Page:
Daily Management Review

Tesla’s Worst Case Share Price Is $10, Says Morgan Stanley


Concerns over the saturation of the electric car market prompted analysts at Morgan Stanley to peg the share price of United States electric car maker Tesla at just $10 in a worst case scenario. This was another blow to the electric car maker in recent times which has been plagued by a string of controversies which included a tiff between the company CEO and founder Elon Musk and the US Securities and Exchange Commission (SEC). 
“Demand is at the heart of the problem,” analysts led by Adam Jonas said in a note. “Tesla has grown too big relative to near-term demand, putting great strain on the fundamentals.”
Compared to an earlier estimate of $97, the “bear case” for Tesla shares was lower to $10 by Jonas. This forecast assumes that Tesla would be missing its current sales forecast in China by about half and upholding a price target of $230. Tesla shares dropped by 2.6 per cent at $200 in pre-market trading.
Failure to make promised deliveries on time has been one of the criticisms of Tesla.  In the first quarter of the current year, the company managed to deliver just 63,000 cars and despite this performance, the company still expects to be able to deliver as many as 100,000 cars during the second quarter of the year. The company further targets to deliver four times that number of cars for the entire of 2019. Wedbush Securities analyst Dan Ives said on Sunday that Tesla being able to meet the full-year target that it had set for itself would be a “Herculean task.”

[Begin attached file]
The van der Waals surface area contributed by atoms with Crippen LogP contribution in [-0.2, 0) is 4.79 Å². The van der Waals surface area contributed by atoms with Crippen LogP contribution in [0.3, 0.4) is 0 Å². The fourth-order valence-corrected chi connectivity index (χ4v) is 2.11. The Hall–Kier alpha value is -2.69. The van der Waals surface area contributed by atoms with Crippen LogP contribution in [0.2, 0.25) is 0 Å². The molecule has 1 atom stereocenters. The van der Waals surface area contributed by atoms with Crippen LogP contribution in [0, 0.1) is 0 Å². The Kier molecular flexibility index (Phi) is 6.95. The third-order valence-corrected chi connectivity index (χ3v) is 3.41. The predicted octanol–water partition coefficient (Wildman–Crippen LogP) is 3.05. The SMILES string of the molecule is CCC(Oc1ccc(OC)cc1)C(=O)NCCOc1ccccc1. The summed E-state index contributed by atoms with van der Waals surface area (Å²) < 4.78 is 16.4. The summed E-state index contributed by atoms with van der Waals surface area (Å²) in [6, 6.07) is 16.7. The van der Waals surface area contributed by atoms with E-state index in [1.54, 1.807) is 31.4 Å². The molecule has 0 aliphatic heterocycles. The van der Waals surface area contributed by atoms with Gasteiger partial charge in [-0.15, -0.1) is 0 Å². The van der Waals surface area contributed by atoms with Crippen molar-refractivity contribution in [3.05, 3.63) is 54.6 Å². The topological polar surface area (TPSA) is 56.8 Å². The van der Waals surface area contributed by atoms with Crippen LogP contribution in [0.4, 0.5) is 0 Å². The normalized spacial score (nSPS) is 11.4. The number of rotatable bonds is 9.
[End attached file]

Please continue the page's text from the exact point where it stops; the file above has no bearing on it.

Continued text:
According to Morgan Stanley’s Jonas, Tesla would have to supply mobility fleets, offer lower-priced sport utility vehicles and aggressively expand into China in order for it to increase demand for its electric vehicles. He added that the company faced increased risks of a failure because of new competitors and the ongoing trade tensions between the US and China.
“We give Tesla credit for tapping into the world’s largest EV market for a number of years” in China, Jonas said. “We strongly suspect a host of national champions to emerge.”
So far this year, Tesla shares have dropped by 38 per cent. The stocks breached the $200 a share level on Monday before closing 2.7 per cent lower at $205.36. A call for a “hardcore” review of all the company’s expenses was given by Musk last week even as there are rising concerns about a severe fall out of the fatal crash involving the Autopilot driver assistance system.
Concern about the cash burn that Tesla is making was also pointed at by Musk. He pointed out that the company was losing $700 million in the first quarter. And even though the company had managed to raise about $2.4 billion in capital recently, that money would not last long, Musk said.